Thanks
Marc

Last edited by Cramiekske; 12-10-2014 at 03:17 PM. Reason: Removed some old tekst and added picture.
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  #6  
Old 12-11-2014, 06:31 AM
chim
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Will do, my pleasure.
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  #7  
Old 01-15-2015, 04:36 AM
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Scope mount ont the FN International

Dear Chim,

Do you have any details to share how you mounted the scope/reflex sight on that FN International, maybe even pictures?

I would love to fit something similar on mine...
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Old 01-15-2015, 09:09 AM
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I think Chim D&T the rail, as I recall. Hopefully he will respond with more info. He posted info on the installation years ago.
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Old 01-15-2015, 07:06 PM
chim
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I have two different kinds of mounts. On a first model International there's a piece of Weaver rail that is coped to go over the vent rib, and there's a metal slug that sticks through an opening with screws on each side to clamp it onto the rib. There's one short and another longer below. This is the setup I'm using in matches this season. I did switch to a compact Bushnell TRS25 because I had difficulty with the Docter's non-adjustable brightness on some of the ranges we shoot in. I like that little scope.






Then there's the second model that has rings made from tall Leupold mounts. I cut the bases to get rid of the clamps and get a flat base. Then I tapered the bottom on each side to blend it into the solid rail. The rail is tapped for screws that come down through the bottom half of the rings.



I did add a setscrew to lock the rail in a bit tighter. There was a very small amount of play in it.

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  #10  
Old 01-16-2015, 02:22 AM
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Smile Reflex sight mount FN International Medalist

Thank you for the pics!

Now I've got something to work on...
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  #11  
Old 01-16-2015, 10:04 AM
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Chim, on the second pic from the bottom, the barrel retaining screw is a hex-head bolt. Was that standard on that version or is that a (logical/better) replacement?
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Old 01-16-2015, 10:39 PM
chim
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Originally Posted by losrobles View Post
Chim, on the second pic from the bottom, the barrel retaining screw is a hex-head bolt. Was that standard on that version or is that a (logical/better) replacement?
That is the screw the factory used on the second model Internationals. Here's a picture I sent along with the parts a few years ago when one went for the hard chrome finish. The finisher asked for a detailed list of parts if the whole pistol wasn't sent:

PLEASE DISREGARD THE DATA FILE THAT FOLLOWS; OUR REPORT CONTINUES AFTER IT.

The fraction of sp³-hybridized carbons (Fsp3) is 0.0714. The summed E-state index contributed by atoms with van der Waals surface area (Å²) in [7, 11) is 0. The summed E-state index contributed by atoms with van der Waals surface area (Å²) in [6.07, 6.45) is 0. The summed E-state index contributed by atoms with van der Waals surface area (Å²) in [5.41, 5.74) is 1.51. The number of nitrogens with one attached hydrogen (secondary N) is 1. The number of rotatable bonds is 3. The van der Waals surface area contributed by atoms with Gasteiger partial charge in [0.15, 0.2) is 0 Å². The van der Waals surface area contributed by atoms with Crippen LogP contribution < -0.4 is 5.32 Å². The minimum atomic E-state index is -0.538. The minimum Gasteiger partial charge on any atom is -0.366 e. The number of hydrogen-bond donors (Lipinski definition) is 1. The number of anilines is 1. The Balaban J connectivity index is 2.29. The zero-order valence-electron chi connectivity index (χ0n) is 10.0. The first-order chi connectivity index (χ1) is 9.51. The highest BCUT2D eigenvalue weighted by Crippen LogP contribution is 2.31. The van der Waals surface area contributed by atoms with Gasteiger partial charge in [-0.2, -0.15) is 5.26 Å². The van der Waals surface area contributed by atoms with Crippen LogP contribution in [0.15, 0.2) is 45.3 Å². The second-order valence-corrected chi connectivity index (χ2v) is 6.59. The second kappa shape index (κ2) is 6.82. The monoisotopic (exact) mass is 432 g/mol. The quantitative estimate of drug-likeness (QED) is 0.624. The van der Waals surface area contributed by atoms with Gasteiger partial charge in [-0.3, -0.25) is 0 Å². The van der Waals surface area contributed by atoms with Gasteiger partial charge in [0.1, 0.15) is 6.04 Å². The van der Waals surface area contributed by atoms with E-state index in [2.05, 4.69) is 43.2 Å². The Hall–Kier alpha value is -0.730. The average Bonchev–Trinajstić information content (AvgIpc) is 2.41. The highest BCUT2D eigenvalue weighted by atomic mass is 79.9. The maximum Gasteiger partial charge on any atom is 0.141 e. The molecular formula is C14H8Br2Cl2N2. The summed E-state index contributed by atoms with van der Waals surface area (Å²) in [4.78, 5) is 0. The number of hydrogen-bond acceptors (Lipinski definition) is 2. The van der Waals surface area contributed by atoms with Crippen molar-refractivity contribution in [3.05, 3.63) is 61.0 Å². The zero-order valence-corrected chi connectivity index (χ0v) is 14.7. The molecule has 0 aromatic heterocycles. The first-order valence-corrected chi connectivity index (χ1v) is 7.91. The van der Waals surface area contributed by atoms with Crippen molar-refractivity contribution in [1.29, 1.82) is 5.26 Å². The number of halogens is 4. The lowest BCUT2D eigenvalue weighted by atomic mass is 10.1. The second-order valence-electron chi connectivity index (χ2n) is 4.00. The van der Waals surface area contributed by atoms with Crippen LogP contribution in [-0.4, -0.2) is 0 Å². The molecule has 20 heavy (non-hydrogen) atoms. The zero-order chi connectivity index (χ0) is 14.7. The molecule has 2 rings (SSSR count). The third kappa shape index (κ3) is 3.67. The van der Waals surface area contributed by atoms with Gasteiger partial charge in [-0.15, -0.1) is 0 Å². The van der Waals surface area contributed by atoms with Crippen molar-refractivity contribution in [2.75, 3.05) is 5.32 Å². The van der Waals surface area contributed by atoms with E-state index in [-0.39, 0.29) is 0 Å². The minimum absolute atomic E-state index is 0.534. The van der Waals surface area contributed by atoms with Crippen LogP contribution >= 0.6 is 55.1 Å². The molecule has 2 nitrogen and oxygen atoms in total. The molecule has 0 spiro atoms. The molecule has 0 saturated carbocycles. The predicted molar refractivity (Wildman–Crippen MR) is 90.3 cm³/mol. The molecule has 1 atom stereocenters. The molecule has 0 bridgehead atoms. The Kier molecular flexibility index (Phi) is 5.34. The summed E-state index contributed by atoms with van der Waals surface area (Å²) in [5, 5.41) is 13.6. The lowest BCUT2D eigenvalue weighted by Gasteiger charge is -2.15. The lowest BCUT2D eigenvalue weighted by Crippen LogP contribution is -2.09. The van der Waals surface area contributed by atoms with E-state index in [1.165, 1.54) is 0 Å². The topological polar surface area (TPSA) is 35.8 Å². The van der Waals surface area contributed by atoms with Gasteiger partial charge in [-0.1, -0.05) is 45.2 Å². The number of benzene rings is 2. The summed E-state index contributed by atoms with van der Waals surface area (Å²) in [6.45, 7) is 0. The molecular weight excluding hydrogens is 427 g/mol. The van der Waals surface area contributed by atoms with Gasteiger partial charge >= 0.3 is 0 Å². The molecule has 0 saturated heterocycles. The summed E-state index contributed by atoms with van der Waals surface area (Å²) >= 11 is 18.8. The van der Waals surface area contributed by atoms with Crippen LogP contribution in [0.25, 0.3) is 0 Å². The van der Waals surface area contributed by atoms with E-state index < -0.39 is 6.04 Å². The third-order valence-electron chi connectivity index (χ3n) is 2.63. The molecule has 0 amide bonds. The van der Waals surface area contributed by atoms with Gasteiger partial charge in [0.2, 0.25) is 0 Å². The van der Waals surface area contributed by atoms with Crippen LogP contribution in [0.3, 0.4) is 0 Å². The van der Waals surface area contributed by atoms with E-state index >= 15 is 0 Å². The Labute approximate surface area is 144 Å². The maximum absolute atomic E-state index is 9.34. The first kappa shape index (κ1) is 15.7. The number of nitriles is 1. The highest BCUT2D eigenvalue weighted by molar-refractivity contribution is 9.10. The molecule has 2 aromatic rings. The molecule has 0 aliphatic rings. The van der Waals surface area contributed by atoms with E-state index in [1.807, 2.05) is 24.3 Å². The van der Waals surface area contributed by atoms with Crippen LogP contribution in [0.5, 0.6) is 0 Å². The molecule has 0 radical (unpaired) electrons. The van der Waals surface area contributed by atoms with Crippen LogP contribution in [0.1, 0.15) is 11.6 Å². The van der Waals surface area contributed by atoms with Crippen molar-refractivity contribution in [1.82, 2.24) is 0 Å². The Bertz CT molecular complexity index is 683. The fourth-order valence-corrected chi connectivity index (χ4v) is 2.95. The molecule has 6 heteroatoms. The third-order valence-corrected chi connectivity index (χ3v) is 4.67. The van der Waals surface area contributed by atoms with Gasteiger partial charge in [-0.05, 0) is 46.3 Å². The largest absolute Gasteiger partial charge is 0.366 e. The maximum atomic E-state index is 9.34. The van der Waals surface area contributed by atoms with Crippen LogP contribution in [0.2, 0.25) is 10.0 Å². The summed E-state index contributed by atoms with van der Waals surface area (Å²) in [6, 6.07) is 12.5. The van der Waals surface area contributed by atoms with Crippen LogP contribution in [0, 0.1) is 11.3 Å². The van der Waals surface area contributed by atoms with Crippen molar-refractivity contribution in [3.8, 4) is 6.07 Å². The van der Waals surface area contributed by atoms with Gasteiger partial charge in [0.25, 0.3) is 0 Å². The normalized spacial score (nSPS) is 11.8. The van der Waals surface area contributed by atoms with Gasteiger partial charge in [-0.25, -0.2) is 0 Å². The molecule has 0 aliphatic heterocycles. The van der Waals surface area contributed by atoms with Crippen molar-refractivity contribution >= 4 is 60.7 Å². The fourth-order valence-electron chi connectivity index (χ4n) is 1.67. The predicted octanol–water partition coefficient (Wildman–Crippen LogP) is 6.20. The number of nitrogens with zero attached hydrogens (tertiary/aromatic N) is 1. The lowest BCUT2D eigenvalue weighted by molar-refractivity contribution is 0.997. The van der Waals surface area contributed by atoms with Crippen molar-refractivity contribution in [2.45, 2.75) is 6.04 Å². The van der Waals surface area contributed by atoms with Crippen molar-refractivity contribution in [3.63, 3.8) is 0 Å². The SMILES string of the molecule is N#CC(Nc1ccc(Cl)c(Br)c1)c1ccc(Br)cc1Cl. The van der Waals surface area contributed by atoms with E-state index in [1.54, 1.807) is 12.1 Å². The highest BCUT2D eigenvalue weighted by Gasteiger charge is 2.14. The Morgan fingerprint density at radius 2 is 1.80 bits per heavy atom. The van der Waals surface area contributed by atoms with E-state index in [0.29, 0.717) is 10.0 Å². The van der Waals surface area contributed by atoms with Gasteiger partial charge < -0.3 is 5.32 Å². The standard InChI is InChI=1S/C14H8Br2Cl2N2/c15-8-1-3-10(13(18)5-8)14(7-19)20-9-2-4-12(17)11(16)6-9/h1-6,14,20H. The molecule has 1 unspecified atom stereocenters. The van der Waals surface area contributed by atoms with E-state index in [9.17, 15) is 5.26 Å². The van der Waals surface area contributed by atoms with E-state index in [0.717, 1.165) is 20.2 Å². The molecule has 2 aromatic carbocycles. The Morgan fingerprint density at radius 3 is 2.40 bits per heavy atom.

And here's a picture of the three types of barrel screws found on the Belgians. The left one is used on Medalists, The center on Challengers, Nomads and first model Internationals. I've only seen the right one on second model Internationals. I have a tendency to swap things around and discovered that some barrels don't like screws from other barrels.

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Old 01-16-2015, 10:53 PM
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Very helpful. Thanks. I guess I'll resist the urge to run down to the hardware store and find a hex-head machine bolt with the right threads.
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Old 01-16-2015, 10:57 PM
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Chim, Cramiekske and all,

Let me shed some light on the confusion:

1. You will find metal catches on the pistols until 1964. Also note there were changes in the magazines in 1964. The earlier magazines had the alloy follower, a round, flat top "pot" metal follower button and a body with two solid sides. In 1964 you will find a plastic follower and a plastic follower button. It appears the plastic follower button was short lived as it was changed to a steel follower button with a dimple and a "punch hole" was added to the right side as the button was now peened. You will find many changes and additions at Browning Arms Company (BAC) in 1964 i.e. addition of pouches, oil, holsters etc. By 1965 they were back to the alloy follower and the magazine has remained the same. As always the Company used on hand parts and not all pistols were shipped the same time as the manfactured serial number, so if you find differences there may be a reason.

2. As to your "I 75" "International" with no mention of Medalist on the manual. First you must understand where (Country) and how it is being discussed. You must look at the "RIGHT" side barrel address as you will find on the "FN" pistol it will have Browning Patent --etc.--- and on a BCA pistol it will have "Browning Arms Company Morgan. Utah & Montreal P.Q.". Both have Fabrique Nationale ----on the left side. FN called this pistol an "International" and BCA cataloged this in 1980 only, but listed it in the wholesale price list from 1977 to 1980 calling it an International "Medalist". Your FN is boxed in the plastic case whereas the BCA is contained in a Styrofoam box, a black sleeve with gold accents and worded "(FN logo) BrowninG .22 L. R. Pistol, at least the ones sold and shipped by BAC in 1977. Note: The Medalist with a 5 7/8" or 5.9" or 150mm barrel (again who's talking) was referred by FN as a Medalist with a 5 7/8" barrel (referring to USA), but BAC cataloged it as a International Medalist. Hence the reason the ones made later in France are called the International II, if BAC had sold these, which they did not, they would have been ?? the International III?

3. As to your manual not referring to a dry-fire mechanism, I don't "think" the "I 75" has one, mine doesn't or I can't get it to move forward and engage and the cut-out in the grip is not condusive for one to be used . If you find different please let me know as you said yours does and I have found no manufacture data that says it does. The 1980 BAC catalog make no mention of a dry-fire mechanism and they make a defined distinction about having it when describing their Medalist and the International Medalist 5 7/8" in the earlier catalogs. I have found the manual used in the FN models has the brown color, as your example, and the BAC are blue in color as shown on my manual board in another post. I'm pretty sure of this, but it could be a printing change etc.